When Chas Haas isn’t swinging an ax for work, he’s swinging one for fun. The 22-year-old from Sobieski is in his third summer as an athlete in the Dells Lumberjack Show in Wisconsin Dells — they call him the “Bavarian Barbarian” — but he’s also carving out a career as a competitive lumberjack.
Remember the year the Dixie Chicks played the Kewaunee County Fair? Trick question. They never did ... but oh boy, they could have. “One of the biggest blunders we made,” says Al Hoppe, who has been on the fair board for 24 years and can laugh about the Dixie Chicks close call now. It was the planning months before the 1998 fair and the board was looking for an opening act for young country heartthrob Bryan White.
It hardly seems fair that Kelly Galarneau gets the most questions of anyone in Brass Differential and yet has the least amount of air to expend on things like casual conversation. But it’s hard to miss “the hardest-blowing man” in the New Orleans-style brass band. He’s the one playing the sousaphone. Or is it the tuba? “That’s the most common question I get. People want to know if it’s a sousaphone or a tuba, but it’s both.
Muck Rack makes it simple to find people, tweets, or articles that mention any name, keyword, company, hashtag etc. We've compiled this guide to help you make the most of your search.
Selecting a term
Start searching tweets, articles from media outlets, articles mentioned in tweets, journalists'
names, titles and bios with some suggested searches:
Companies or Topics (e.g. iPhone, Microsoft)
Phrases (e.g. "cloud computing") — use quotes to keep the terms together
Twitter handles (e.g. @username) — returns those who have mentioned or replied to
Names (e.g. "David Pogue")
Hashtags (e.g. #sxsw, #london2012)
Bio details (e.g. vegan, Olympics, father)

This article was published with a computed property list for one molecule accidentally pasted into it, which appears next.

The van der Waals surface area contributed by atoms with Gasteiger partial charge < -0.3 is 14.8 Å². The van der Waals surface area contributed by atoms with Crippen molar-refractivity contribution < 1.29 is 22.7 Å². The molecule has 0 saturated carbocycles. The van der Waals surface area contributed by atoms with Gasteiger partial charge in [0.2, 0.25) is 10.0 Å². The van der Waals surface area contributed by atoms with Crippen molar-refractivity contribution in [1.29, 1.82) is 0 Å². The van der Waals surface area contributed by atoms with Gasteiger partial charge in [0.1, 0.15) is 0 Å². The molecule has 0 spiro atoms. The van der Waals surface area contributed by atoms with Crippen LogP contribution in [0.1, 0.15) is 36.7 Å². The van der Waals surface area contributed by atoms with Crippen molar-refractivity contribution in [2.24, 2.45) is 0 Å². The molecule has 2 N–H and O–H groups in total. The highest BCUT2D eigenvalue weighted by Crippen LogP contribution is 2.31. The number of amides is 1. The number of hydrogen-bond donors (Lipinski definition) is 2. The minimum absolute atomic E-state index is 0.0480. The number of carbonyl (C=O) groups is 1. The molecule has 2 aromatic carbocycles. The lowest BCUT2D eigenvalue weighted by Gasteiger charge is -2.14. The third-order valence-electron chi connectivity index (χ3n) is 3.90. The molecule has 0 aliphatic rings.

Muck Rack's Advanced Search allows for many boolean operators.
Find results that mention multiple specified terms, use AND or
+. For example, ensure each result contains both Elon Musk and Mark Zuckerberg by
searching Obama AND Romney or Obama + Romney.
Use the operators OR or , to broaden your search when you'd like either of
multiple terms to appear in results. (This is the default behavior of our search when no operators
are used.) For example, search for democrat OR republican to find results that refer to
Democrats and/or Republicans.
Use NOT or - to subtract results from your search. For
example, searching Disney will yield results about the Walt Disney Company as well as Walt Disney
World Resort. To exclude mentions of Disney World, search for Disney -World or Disney
When using one of these operators with a phrase, enclose it in quotation marks. For example, you can
find results about smartphones excluding Apple's iPhone 4S by searching smartphone -"iPhone
Exact case matching or punctuation
If you're searching for a brand name or keyword that relies on specific punctuation marks or capitalization, you can
find results that match your exact query by adding matchcase: before the keyword you're searching for, like matchcase:E*TRADE .
Use parentheses to separate multiple
boolean phrases. For example, to find journalists talking about having fun in Disney World or
Disneyland, search for ("disney world" OR disneyland) AND fun.
An asterisk can be used to search for any variation of a root word truncated by the asterisk. For example, searching for admin* will return results for administrator, administration, administer, administered, etc.
A near operator is an AND operator where you can control the distance between the words. You can vary the distance the near operation uses by adding a forward slash and number (between 0-99) such as strawberries NEAR/10 "whipped cream", which means the strawberries must exist within 10 words of "whipped cream".